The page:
KGEZ Seeking to Relocate Radio Towers to West Valley

Residents appeal move, claiming 325-foot towers would harm rural neighborhood

By Dillon Tabish
KGEZ radio studio south of Kalispell on July 7, 2017. Greg Lindstrom | Flathead Beacon

When the two 325-foot radio towers were built along U.S. 93 South in 1954, they were perched on the southern outskirts of Kalispell, far enough away to avoid conflicts with any residents but close enough to allow KGEZ 600 AM to broadcast on regional airwaves.

But almost immediately, the towers stirred drama. With the city airport only two miles to the north, the sky-high structures violated Federal Aviation Administration regulations.

The long-standing issue is coming to a conclusion as KGEZ prepares to relocate its headquarters to downtown Kalispell later this year and remove the towers. KGEZ owner John Hendricks has worked out a deal with James Hanson to lease a section of Hanson’s 117-acre property in West Valley where the station would relocate the two towers, contingent on a conditional use permit through Flathead County.

Yet as one conflict ends, another has emerged. Neighbors in the rural farmland on the western outskirts have raised opposition to the towers’ arrival.

Linda Newgard, who has lived next door to Hanson’s property since 1997, has filed an appeal with the county claiming the towers would negatively impact the surrounding properties and violate zoning standards. She says she filed the appeal on behalf of roughly 30-40 residents in the area.

“It’s a real shock to us,” Newgard said.

“We moved out here because we wanted to live out in the country. This is a major production.”

The towers would sit 910 feet apart near the intersection of Farm-to-Market Road and Clark Drive. A six-foot tall fence would surround the perimeter, and three lights would flash from each tower: two red lights halfway up each structure and one at the top. The leased site would also include a 20-by-20-foot equipment shelter.

The Flathead County Planning Department has received more than a dozen letters raising concerns about the towers’ constant flashing lights and size. Newgard says the towers would also threaten migratory and non-migratory birds that frequent the area, and that the towers constitute commercial development, which is strictly regulated in the West Valley Neighborhood Plan.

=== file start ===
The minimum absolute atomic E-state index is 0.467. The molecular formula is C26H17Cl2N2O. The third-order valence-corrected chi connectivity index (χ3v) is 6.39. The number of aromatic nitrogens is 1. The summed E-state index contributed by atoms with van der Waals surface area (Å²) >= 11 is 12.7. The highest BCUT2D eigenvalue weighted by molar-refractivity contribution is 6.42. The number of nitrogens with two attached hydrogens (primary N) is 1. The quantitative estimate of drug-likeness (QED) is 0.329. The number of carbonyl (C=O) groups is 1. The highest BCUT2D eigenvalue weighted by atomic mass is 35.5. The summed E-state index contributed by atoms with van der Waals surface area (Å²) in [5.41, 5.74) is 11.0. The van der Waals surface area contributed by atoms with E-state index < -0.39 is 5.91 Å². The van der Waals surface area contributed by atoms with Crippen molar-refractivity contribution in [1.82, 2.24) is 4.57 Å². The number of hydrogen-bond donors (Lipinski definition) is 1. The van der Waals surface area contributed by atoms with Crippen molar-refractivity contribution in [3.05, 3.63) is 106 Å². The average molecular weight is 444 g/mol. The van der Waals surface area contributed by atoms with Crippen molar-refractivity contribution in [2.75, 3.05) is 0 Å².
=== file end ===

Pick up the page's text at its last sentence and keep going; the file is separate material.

“We obviously do not want lights infiltrating our night skies and into our bedroom windows,” she said. “Also, we realize that there are certain small-scale permitted commercial uses, but the West Valley Neighborhood Plan never intended to allow something on the scale of this proposal.”

Dating back to 1927, KGEZ is the second oldest station in Montana and the oldest in the Flathead Valley. Hendricks bought the station and revived it six years ago after it went off the air in the wake of former owner and radio host John Stokes’ bankruptcy.

Hendricks, a Flathead Valley native, insists he is not trying to disrupt neighbors’ livelihoods or hurt their property values.

“We wouldn’t have filed (the conditional-use permit request) if we thought we would’ve done any harm to anybody,” he said.

He said the radio station has focused on being “kind and respectful” to residents and built a strong reputation in the community.

He said the new location of the radio towers is an ideal place to continue the station’s operations. He said the towers would follow strict federal regulations that prevent any human-health hazards, and that the flashing lights help deter birds and are pointed upward to reduce light pollution on the ground.

“The lights are pointed up, not down, and you don’t see them from the ground and they’re not very bright,” Hendricks said.

Flathead County Planning Director Mark Mussman determined the communication towers are considered acceptable within the West Valley district. In a memo to the Board of Adjustment, Mussman said the zoning regulations don’t differentiate between commercial and non-commercial communication towers. Mussman also noted that the West Valley district allows other uses that could be perceived as commercial, such as gravel extraction, a shooting range and a riding academy.

The Flathead County Board of Adjustment is poised to review both Newgard’s appeal request and Hendricks’ conditional use request at its Aug. 1 meeting.

If the board approves the appeal, the conditional use permit request would be canceled and Hendricks would be forced to find a new location for the towers as KGEZ’s lease is not being renewed at its current site. If the board denies the appeal and approves the conditional use permit, Hendricks can move forward with the relocation of the towers to the West Valley property.

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